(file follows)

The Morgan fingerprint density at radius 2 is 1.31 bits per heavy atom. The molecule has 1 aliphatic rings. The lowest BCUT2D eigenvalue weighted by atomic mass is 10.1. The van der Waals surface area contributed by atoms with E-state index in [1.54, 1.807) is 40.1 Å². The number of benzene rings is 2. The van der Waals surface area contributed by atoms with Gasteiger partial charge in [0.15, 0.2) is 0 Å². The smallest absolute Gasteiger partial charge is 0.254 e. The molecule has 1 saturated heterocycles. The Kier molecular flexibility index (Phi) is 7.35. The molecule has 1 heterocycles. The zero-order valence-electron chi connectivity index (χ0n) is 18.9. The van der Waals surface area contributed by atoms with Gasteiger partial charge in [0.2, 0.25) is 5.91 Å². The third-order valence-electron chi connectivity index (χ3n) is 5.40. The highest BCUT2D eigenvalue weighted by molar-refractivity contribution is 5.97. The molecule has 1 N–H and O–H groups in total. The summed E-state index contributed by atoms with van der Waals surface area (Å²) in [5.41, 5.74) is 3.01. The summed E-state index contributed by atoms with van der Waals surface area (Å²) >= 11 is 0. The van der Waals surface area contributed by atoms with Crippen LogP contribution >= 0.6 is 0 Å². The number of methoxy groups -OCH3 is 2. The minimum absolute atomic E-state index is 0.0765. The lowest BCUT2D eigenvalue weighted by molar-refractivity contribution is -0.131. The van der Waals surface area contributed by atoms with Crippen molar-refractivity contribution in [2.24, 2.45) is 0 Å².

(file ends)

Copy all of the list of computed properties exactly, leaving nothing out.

The Morgan fingerprint density at radius 2 is 1.31 bits per heavy atom. The molecule has 1 aliphatic rings. The lowest BCUT2D eigenvalue weighted by atomic mass is 10.1. The van der Waals surface area contributed by atoms with E-state index in [1.54, 1.807) is 40.1 Å². The number of benzene rings is 2. The van der Waals surface area contributed by atoms with Gasteiger partial charge in [0.15, 0.2) is 0 Å². The smallest absolute Gasteiger partial charge is 0.254 e. The molecule has 1 saturated heterocycles. The Kier molecular flexibility index (Phi) is 7.35. The molecule has 1 heterocycles. The zero-order valence-electron chi connectivity index (χ0n) is 18.9. The van der Waals surface area contributed by atoms with Gasteiger partial charge in [0.2, 0.25) is 5.91 Å². The third-order valence-electron chi connectivity index (χ3n) is 5.40. The highest BCUT2D eigenvalue weighted by molar-refractivity contribution is 5.97. The molecule has 1 N–H and O–H groups in total. The summed E-state index contributed by atoms with van der Waals surface area (Å²) in [5.41, 5.74) is 3.01. The summed E-state index contributed by atoms with van der Waals surface area (Å²) >= 11 is 0. The van der Waals surface area contributed by atoms with Crippen LogP contribution >= 0.6 is 0 Å². The number of methoxy groups -OCH3 is 2. The minimum absolute atomic E-state index is 0.0765. The lowest BCUT2D eigenvalue weighted by molar-refractivity contribution is -0.131. The van der Waals surface area contributed by atoms with Crippen molar-refractivity contribution in [2.24, 2.45) is 0 Å².